Stephen Grundy
Rhinegold (1994)
Reviewed: 1996-09-24

While there are a great many books based on the Arthurian legend, the most popular Germanic epic suffers from amazing neglect. Drawing from, in increasing order of faithfulness, historical facts, the German Nibelungenlied, and the Scandinavian Völsunga Saga, Stephen Grundy sets out to remedy this lack of publicity with his monumental novel Rhinegold, an epic retelling of the Germanic sagas chronicling the descent and life of Sigifrith (Siegfried) the Dragon-Slayer and the fall of the Burgundian royal house. Ill is the luck brought on by the possession of the Rhein's cursed gold treasure.

The tale follows for several generations the affairs of two modestly convoluted and intertwining family lines. Set in an era where human life is more fragile and where death before old age is commonplace and even desirable, the reader's interest is held by a sheer endless sequence of killings and murders, maimings and torture, greed and deceit, treason and recursive revenge, rape and incest, poisoning and cannibalism, and various instances of dark magic, both within and without the family. Alas, I found the book overly long, the plot meandering with little aim, and the book altogether increasingly tedious. Grundy tries hard to describe a culture very different from the current Western one, a culture lost long ago when Nordic mythology was obliterated by Christian missionaries. Despite the copious page count, characterization is somehow lost along the way, making it hard to care for what unpleasantness will befall the protagonists next.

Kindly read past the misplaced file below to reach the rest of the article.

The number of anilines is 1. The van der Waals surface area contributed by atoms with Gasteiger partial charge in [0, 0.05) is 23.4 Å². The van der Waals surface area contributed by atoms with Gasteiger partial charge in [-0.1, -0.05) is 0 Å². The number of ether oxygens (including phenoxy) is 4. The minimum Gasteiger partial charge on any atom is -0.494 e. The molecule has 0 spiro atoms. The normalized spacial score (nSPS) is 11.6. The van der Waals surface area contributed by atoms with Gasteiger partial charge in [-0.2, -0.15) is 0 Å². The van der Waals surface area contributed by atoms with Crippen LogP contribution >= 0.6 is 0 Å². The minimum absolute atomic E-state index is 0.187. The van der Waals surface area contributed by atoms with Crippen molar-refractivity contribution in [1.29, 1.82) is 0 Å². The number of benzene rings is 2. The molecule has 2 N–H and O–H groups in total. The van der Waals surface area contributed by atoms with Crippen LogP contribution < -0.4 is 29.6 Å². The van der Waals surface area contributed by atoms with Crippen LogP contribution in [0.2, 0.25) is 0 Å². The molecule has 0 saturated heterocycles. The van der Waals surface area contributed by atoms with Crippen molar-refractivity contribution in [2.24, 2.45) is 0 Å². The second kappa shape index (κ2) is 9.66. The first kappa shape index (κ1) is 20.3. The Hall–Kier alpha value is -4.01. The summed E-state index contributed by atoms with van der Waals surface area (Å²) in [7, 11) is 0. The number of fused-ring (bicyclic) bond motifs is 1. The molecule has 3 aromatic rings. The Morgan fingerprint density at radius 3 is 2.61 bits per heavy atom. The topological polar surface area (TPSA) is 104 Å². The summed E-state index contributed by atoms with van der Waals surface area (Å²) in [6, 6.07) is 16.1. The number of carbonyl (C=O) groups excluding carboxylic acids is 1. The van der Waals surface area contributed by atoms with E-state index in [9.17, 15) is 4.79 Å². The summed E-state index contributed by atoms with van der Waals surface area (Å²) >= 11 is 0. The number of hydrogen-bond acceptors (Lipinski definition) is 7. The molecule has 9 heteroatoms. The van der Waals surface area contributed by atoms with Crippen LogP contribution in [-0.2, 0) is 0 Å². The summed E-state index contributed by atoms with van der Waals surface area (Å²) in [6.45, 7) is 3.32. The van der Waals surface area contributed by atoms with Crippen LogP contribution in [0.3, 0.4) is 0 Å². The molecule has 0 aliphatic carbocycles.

Rhinegold is a valiant effort, extensively researched, but as a novel it falls flat. If you are already roughly familiar with the Nibelungenlied and not a particular fan of heroic fantasy, you will probably be far less impressed than seriously bored in the end.

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